SLC residents speak out in keeping city’s golf courses

Posted at 9:58 PM, Feb 03, 2015
and last updated 2015-02-03 23:58:23-05

SALT LAKE CITY -- Golf is losing popularity nationwide and here in Utah. So much so that some of Salt Lake City's courses are losing money.

Tuesday night, the Salt Lake City Council held a public hearing on the future of the courses.

It was a packed house inside council chambers with dozens of people who felt compelled to share their thoughts. It was unanimous that they wanted the golf courses on the chopping block to stay open.

"I've been playing golf in Salt Lake City since 1962 and to hear there could be some of our courses closed would be one of the deepest -- would be far worse than any death I could ever experience," said Luke Hanson.

Comment after comment echoed similar sentiments; that closing some of the city's courses - Rose Park in particular - would be a detriment to the city.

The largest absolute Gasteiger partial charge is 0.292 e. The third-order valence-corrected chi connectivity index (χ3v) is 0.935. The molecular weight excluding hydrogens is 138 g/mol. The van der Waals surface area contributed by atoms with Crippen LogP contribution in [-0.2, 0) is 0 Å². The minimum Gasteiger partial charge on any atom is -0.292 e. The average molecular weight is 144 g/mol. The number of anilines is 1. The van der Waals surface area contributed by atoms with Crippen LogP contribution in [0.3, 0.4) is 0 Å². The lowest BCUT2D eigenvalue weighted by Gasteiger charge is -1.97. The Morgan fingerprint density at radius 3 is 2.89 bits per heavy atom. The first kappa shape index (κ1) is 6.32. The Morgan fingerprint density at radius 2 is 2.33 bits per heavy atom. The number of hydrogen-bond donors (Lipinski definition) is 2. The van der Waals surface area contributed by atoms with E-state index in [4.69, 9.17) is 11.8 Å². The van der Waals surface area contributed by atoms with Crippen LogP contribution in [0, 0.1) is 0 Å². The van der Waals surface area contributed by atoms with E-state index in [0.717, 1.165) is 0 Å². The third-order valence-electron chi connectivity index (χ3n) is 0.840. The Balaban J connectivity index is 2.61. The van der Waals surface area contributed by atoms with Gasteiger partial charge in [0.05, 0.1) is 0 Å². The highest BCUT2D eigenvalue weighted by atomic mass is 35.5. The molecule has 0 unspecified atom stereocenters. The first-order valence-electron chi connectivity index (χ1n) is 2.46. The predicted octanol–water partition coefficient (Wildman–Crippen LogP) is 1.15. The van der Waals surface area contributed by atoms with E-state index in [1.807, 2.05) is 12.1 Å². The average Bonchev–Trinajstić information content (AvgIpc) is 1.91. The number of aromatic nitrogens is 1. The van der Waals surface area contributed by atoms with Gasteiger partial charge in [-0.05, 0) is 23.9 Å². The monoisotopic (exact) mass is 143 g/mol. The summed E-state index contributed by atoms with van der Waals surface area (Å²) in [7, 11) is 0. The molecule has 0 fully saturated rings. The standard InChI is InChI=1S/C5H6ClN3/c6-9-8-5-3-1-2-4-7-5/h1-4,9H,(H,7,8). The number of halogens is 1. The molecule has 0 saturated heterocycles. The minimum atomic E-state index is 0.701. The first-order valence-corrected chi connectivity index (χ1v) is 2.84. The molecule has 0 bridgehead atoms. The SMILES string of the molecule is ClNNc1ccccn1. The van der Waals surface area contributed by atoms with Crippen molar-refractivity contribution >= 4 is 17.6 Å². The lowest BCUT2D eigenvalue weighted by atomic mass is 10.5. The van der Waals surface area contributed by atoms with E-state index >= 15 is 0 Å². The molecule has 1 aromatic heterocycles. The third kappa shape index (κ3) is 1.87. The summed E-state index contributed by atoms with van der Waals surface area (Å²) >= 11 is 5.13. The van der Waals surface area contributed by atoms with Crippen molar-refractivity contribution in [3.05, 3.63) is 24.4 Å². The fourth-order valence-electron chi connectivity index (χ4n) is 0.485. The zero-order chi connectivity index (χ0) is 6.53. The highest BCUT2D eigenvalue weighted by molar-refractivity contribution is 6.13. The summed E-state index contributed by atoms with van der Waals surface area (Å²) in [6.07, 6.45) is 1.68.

Rep. Sandra Hollins is a long time west side resident, and declared, "We want the same things in our neighborhood that everyone else wants in their neighborhood. We want a transportation system that works, we want walkable neighborhoods and we want a golf course in our neighborhood also."

Marshall Harris is a senior at West High School and this year's 5A golf champion. He told the council, "I would have never gotten to where I am today with golf if it wasn't for the accessibility of the Salt Lake courses, in particular Rose Park."

Mayor Ralph Becker has said that some of the city's courses are not financially sustainable. After working on this issue for the past seven years in office, he told FOX 13 he sees no way to a balanced budget but to close their doors.

The mayor promised, however, to repurpose them as open recreational space.

"I'm absolutely committed to preserving the golf courses as open space, to continue to make them available for the public for recreational purposes, and I'm not gonna waiver from that," Becker said.

No action was taken by the city council Tuesday night.

Council members have a list of about 20 alternatives they are charged with scoring. Those scores should be released to the public within the week and discussed at the next council meeting.